By Sid Salter
After Gov. Phil Bryant signed a bill that could lead to public prayers by students at functions like graduation, sporting events, or even over the schoolís intercom, I couldn’t escape memories of my childhood.
My late father was a high school principal and vocational agriculture teacher in rural Mississippi from the late 1940s through the early 1970s, a Southern Baptist, and a U.S. Army veteran.
At school assembly programs or sporting events he led, two preliminary activities preceded the main event – first, a prayer, and second, either a recitation of the Pledge of Allegiance or the singing of the National Anthem, or both.
Those students who deviated from the rules of decorum saw the order of events altered to include prayer, patriotism and the addition of corporal punishment. He would alternately ask local Baptist, Methodist, Presbyterian or Pentecostal ministers to deliver those prayers.
After school integration, Dad widened the circle of ministers invited to offer those prayers to include African American ministers of those same basically Protestant or evangelical faiths.
My dad retired before cultural changes came about – particularly the Lemon case, which established a “test” of sorts for laws impacting questions of the separation of church and state. In the 1971 case Lemon v. Kurtzman, Chief Justice Warren Burger enunciated his Lemon test as follows: “First, the statute must have a secular legislative purpose; second, its principal or primary effect must be one that neither advances nor inhibits religion; finally, the statute must not foster “an excessive government entanglement with religion.”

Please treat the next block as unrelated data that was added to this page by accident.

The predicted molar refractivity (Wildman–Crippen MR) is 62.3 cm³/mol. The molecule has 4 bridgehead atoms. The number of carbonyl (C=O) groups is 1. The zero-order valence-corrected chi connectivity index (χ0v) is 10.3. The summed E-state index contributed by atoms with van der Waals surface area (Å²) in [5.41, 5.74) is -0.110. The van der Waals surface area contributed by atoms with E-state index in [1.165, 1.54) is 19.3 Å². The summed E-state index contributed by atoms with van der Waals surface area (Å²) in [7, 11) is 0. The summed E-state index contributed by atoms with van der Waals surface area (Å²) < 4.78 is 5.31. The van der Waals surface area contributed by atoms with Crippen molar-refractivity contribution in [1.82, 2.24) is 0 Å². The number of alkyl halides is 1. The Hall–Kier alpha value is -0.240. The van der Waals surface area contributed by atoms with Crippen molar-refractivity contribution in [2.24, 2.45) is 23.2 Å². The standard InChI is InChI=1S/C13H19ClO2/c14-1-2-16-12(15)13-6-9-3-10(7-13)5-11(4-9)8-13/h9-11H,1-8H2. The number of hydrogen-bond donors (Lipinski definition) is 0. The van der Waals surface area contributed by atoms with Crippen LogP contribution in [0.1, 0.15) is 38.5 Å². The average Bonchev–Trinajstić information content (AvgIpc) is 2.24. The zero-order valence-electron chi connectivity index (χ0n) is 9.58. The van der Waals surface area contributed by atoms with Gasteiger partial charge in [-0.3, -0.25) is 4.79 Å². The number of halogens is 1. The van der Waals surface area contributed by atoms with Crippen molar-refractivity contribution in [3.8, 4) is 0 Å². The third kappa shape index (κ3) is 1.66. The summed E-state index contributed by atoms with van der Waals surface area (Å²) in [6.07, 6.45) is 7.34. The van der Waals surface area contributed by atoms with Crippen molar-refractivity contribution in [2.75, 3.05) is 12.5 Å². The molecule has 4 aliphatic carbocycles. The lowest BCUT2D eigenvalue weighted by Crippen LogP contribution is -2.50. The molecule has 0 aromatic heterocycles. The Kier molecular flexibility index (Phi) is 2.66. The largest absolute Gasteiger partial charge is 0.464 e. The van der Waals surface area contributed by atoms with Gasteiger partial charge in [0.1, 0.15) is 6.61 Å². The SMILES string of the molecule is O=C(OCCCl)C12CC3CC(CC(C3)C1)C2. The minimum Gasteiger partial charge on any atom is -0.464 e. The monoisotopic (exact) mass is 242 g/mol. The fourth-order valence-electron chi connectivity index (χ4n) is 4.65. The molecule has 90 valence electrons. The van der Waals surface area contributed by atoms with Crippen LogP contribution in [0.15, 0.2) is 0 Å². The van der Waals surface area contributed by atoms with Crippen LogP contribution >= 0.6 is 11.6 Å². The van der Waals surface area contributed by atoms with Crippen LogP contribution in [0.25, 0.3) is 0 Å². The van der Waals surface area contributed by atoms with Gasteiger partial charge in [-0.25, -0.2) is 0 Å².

To address those issues, the new Mississippi law – and others like it around the country – features language requiring that state school districts adopt a policy to allow a “limited public forum” at school events such as football games or morning announcements for students to express religious beliefs.
The question then becomes one of exactly what kinds of prayers the new law would allow to be expressed in this “limited public forum.” Does the law allow school-sanctioned public student expressions of basically Protestant or evangelical prayers and religious beliefs, or does it broadly allow Christianity, Judaism, Islam, Buddhism, Hinduism, and other faiths to have equal expression? What about paganism? Atheism? Agnosticism?
Yet for my fellow Methodist Gov. Bryant and the mostly Protestant or evangelical Mississippi legislative majority that passed Senate Bill 2633, the Lemon test may ultimately determine whether the new law passes constitutional muster when opponents almost certainly file suits seeking to challenge the law.
The specific legal battle and the larger cultural war will continue to rage. I think my father understood the dilemma in his day. He often repeated that old canard about school prayer – bent slightly to his own observances: “As long as there are algebra tests and cheerleader try-outs, there will always be prayer in schools.”
SID SALTER is a syndicated columnist. Contact him at (601)507-8004 or email@example.com.